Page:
The sandfly vectors and epidemiology of cutaneous leishmaniasis in the Landazury Focus, Colombia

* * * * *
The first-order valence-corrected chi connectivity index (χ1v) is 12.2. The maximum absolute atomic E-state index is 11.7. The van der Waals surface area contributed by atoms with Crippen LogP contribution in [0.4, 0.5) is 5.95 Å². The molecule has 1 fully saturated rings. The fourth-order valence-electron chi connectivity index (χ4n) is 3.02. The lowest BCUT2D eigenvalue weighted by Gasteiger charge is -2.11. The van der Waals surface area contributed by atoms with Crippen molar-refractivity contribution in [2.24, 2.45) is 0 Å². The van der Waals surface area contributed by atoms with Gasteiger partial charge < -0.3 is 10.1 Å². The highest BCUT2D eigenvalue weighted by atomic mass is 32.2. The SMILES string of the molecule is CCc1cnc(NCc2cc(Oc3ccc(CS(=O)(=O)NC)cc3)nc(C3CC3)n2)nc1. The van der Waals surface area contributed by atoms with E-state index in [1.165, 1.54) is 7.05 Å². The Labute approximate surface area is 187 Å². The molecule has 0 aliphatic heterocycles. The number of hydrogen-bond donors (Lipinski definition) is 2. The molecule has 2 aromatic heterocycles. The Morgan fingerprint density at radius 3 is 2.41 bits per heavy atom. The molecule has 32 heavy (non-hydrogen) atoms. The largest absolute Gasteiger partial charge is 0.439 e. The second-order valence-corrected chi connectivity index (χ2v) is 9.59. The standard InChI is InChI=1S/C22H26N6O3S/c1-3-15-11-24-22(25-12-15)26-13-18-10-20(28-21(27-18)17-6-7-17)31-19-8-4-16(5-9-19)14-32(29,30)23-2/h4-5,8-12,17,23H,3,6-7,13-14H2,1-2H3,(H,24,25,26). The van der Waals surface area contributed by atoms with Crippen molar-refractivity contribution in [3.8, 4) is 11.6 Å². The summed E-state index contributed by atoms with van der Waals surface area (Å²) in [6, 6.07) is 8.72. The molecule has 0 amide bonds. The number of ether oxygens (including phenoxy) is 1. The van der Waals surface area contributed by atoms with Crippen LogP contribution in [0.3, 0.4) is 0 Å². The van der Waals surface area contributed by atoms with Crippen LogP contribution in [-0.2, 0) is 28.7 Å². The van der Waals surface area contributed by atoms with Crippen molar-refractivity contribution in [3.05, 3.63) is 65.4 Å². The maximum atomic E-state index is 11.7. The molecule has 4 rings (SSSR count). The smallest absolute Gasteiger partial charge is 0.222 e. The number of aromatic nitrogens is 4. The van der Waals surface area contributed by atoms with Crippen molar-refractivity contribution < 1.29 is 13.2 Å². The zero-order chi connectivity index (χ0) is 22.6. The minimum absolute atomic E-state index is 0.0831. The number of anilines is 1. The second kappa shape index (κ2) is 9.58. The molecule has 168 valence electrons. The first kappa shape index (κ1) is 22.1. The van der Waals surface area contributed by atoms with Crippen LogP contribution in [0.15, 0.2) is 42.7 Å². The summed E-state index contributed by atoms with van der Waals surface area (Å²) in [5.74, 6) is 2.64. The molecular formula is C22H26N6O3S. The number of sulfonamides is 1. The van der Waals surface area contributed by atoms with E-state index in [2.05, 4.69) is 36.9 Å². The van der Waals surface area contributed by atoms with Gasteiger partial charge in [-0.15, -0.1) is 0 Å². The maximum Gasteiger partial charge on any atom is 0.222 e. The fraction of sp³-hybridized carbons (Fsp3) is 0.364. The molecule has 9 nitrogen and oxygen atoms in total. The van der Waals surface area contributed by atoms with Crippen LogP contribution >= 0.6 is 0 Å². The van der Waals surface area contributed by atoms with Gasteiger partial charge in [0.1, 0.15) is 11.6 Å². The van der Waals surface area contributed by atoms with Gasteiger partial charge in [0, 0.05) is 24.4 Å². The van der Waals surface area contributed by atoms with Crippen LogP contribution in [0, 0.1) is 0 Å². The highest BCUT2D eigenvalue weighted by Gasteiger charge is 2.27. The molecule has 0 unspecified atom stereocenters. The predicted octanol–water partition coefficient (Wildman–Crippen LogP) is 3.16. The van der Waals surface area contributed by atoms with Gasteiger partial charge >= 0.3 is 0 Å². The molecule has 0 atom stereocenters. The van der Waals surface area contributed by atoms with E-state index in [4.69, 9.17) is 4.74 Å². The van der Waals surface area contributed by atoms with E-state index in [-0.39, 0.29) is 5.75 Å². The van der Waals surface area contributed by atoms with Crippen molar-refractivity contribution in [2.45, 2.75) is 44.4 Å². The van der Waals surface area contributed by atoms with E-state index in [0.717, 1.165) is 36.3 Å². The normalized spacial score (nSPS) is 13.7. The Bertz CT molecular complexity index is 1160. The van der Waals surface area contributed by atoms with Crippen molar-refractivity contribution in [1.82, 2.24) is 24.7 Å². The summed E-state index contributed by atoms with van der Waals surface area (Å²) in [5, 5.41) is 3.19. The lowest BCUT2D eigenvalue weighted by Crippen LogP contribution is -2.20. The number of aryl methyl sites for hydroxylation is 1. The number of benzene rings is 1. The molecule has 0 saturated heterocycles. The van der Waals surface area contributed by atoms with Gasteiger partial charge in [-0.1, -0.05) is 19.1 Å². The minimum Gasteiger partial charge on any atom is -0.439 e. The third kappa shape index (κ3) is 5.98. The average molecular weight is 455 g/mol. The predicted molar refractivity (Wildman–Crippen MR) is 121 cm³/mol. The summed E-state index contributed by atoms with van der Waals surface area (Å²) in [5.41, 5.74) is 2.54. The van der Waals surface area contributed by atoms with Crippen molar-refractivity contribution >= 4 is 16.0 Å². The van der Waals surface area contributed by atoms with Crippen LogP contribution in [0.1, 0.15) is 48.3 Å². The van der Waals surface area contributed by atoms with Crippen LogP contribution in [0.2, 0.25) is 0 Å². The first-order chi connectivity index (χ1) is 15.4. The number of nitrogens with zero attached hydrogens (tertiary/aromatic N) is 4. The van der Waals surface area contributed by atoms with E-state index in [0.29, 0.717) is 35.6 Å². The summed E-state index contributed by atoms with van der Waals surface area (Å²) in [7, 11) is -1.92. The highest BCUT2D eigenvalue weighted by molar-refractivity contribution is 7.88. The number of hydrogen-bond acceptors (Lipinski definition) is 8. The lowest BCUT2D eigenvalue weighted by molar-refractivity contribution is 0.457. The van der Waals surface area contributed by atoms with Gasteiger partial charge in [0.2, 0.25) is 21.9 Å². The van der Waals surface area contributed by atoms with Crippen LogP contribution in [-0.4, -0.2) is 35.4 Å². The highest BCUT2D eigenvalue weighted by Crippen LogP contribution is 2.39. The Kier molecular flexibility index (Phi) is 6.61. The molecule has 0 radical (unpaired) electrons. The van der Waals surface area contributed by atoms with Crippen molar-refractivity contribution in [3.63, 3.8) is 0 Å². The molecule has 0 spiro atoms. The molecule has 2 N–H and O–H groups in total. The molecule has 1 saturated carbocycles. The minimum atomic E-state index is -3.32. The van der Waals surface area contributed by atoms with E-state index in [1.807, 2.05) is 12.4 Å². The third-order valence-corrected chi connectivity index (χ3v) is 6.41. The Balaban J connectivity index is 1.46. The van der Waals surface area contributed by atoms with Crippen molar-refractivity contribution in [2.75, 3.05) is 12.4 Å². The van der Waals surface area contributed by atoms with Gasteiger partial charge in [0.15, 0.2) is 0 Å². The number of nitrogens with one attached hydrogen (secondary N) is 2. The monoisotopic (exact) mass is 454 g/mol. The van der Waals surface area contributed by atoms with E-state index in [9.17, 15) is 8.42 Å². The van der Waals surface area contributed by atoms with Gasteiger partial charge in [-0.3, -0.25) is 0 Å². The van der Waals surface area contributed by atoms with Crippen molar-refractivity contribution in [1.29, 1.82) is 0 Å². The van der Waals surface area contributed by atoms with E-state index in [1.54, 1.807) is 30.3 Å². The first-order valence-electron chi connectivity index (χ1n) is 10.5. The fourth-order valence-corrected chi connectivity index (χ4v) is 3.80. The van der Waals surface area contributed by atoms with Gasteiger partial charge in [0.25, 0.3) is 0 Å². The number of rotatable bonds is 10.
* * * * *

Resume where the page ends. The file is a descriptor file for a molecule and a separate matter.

This thesis describes a comprehensive cohort study of cutaneous leishmaniasis (CL) in a population of 2,704 followed over a period of 19 months, in the Opon focus, Landazury, Santander, Colombia. Chapter 1 reviews the public health importance of CL at international, national (Colombia), and local (Santander) levels. Particular attention is given to the distribution of Leishmania parasites, sandfly vectors and reservoirs in Central and South America, according to the ecological regions defined by the Andes mountain range. Chapter 2 describes the materials and methods of the whole project, emphasising its clinical, epidemiological and entomological aspects, respectively. Each one of the following three chapters contains an introduction, results and discussion. Chapter 3 addresses the diagnosis, aetiology and clinical symptoms of leishmaniasis patients. The principal findings were as follows: (i) from three methods tested, PCR and the direct examination of slides are recommended as diagnostic tools in distant leishmaniasis foci; (ii) the main parasite circulating in Opon is L. panamensis; (iii) cutaneous lesions were larger if patients were infected at a younger age, and tended to be located on the face of children, on the legs of women, and on the torso of man; and (iv) about 10.2% of CL patients had mucosal lesions of low severity. Chapter 4 presents the results of the cross-sectional survey carried out between May-July 1995, and the results of the 19 months prospective survey. Results are divided into sections on the population structure; the population transmission rate for infection and disease; the personal, household and village risk factors for infection; seasonal variation in the incidence of leishmaniasis; the risk factors for developing clinical symptoms with infection; acquired immunity; and finally an analysis of the potential bias in the study. The main findings were as follows: (i) the cumulative prevalence of infection amongst the whole study population was 0.75; (ii) the average transmission rate in this focus is currently ca. 0.19/year; (iii) the risk of infection is equal for both genders and for all ages; and (iv) transmission was less likely in houses surrounded by secondary forest. In Chapter 5 the sandfly fauna in the focus are described, focusing on their seasonal and nocturnal activity patterns; the relationship between habitat type and indoor sandfly abundance; the spatial relationship between abundance and transmission rate; and the natural infection rate with Leishmania. The main findings were as follows: (i) the principal vectors in the Opon focus are Lu. trapidoi and Lu. gomezi; (ii) a significant proportion of transmission to humans takes place indoors and at night; and (iii) the widespread deforestation that characterises the Opon focus has not caused any reduction in the incidence of leishmaniasis, presumably because the sandfly vectors continue to breed successfully in the cacao plantations that have replaced much of the primary forest. Chapter 6 provides a discussion of the complete project, focusing on the significance for public health in Santander.